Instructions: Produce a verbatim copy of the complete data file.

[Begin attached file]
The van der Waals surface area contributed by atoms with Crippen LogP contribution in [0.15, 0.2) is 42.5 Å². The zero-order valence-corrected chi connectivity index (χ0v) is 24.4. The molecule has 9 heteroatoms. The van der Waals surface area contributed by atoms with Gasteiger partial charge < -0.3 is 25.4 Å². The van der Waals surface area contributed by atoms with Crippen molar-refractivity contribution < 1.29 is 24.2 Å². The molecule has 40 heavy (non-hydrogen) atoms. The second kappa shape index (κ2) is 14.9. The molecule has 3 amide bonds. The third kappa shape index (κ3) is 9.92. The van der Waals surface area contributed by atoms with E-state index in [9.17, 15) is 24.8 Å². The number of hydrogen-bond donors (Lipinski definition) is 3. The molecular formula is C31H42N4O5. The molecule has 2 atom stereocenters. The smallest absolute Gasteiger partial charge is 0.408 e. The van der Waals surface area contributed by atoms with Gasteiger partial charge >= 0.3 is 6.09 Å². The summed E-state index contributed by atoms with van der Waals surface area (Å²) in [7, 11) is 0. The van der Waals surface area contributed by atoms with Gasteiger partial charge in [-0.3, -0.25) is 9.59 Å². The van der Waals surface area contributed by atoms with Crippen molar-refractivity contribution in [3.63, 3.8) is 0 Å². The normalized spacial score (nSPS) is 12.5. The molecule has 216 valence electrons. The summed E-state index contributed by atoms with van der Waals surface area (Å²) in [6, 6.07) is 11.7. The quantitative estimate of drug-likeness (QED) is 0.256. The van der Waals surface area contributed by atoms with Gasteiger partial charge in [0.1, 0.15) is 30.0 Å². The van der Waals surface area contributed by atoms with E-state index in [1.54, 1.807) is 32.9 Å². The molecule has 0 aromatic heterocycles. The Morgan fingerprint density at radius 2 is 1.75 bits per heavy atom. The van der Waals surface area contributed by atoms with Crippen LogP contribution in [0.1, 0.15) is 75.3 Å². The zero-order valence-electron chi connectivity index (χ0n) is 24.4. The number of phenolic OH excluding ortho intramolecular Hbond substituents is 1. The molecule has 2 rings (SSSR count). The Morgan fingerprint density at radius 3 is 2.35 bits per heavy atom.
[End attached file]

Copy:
The van der Waals surface area contributed by atoms with Crippen LogP contribution in [0.15, 0.2) is 42.5 Å². The zero-order valence-corrected chi connectivity index (χ0v) is 24.4. The molecule has 9 heteroatoms. The van der Waals surface area contributed by atoms with Gasteiger partial charge < -0.3 is 25.4 Å². The van der Waals surface area contributed by atoms with Crippen molar-refractivity contribution < 1.29 is 24.2 Å². The molecule has 40 heavy (non-hydrogen) atoms. The second kappa shape index (κ2) is 14.9. The molecule has 3 amide bonds. The third kappa shape index (κ3) is 9.92. The van der Waals surface area contributed by atoms with E-state index in [9.17, 15) is 24.8 Å². The number of hydrogen-bond donors (Lipinski definition) is 3. The molecular formula is C31H42N4O5. The molecule has 2 atom stereocenters. The smallest absolute Gasteiger partial charge is 0.408 e. The van der Waals surface area contributed by atoms with Gasteiger partial charge >= 0.3 is 6.09 Å². The summed E-state index contributed by atoms with van der Waals surface area (Å²) in [7, 11) is 0. The van der Waals surface area contributed by atoms with Gasteiger partial charge in [-0.3, -0.25) is 9.59 Å². The van der Waals surface area contributed by atoms with Crippen molar-refractivity contribution in [3.63, 3.8) is 0 Å². The normalized spacial score (nSPS) is 12.5. The molecule has 216 valence electrons. The summed E-state index contributed by atoms with van der Waals surface area (Å²) in [6, 6.07) is 11.7. The quantitative estimate of drug-likeness (QED) is 0.256. The van der Waals surface area contributed by atoms with Gasteiger partial charge in [0.1, 0.15) is 30.0 Å². The van der Waals surface area contributed by atoms with E-state index in [1.54, 1.807) is 32.9 Å². The molecule has 0 aromatic heterocycles. The Morgan fingerprint density at radius 2 is 1.75 bits per heavy atom. The van der Waals surface area contributed by atoms with Crippen LogP contribution in [0.1, 0.15) is 75.3 Å². The zero-order valence-electron chi connectivity index (χ0n) is 24.4. The number of phenolic OH excluding ortho intramolecular Hbond substituents is 1. The molecule has 2 rings (SSSR count). The Morgan fingerprint density at radius 3 is 2.35 bits per heavy atom.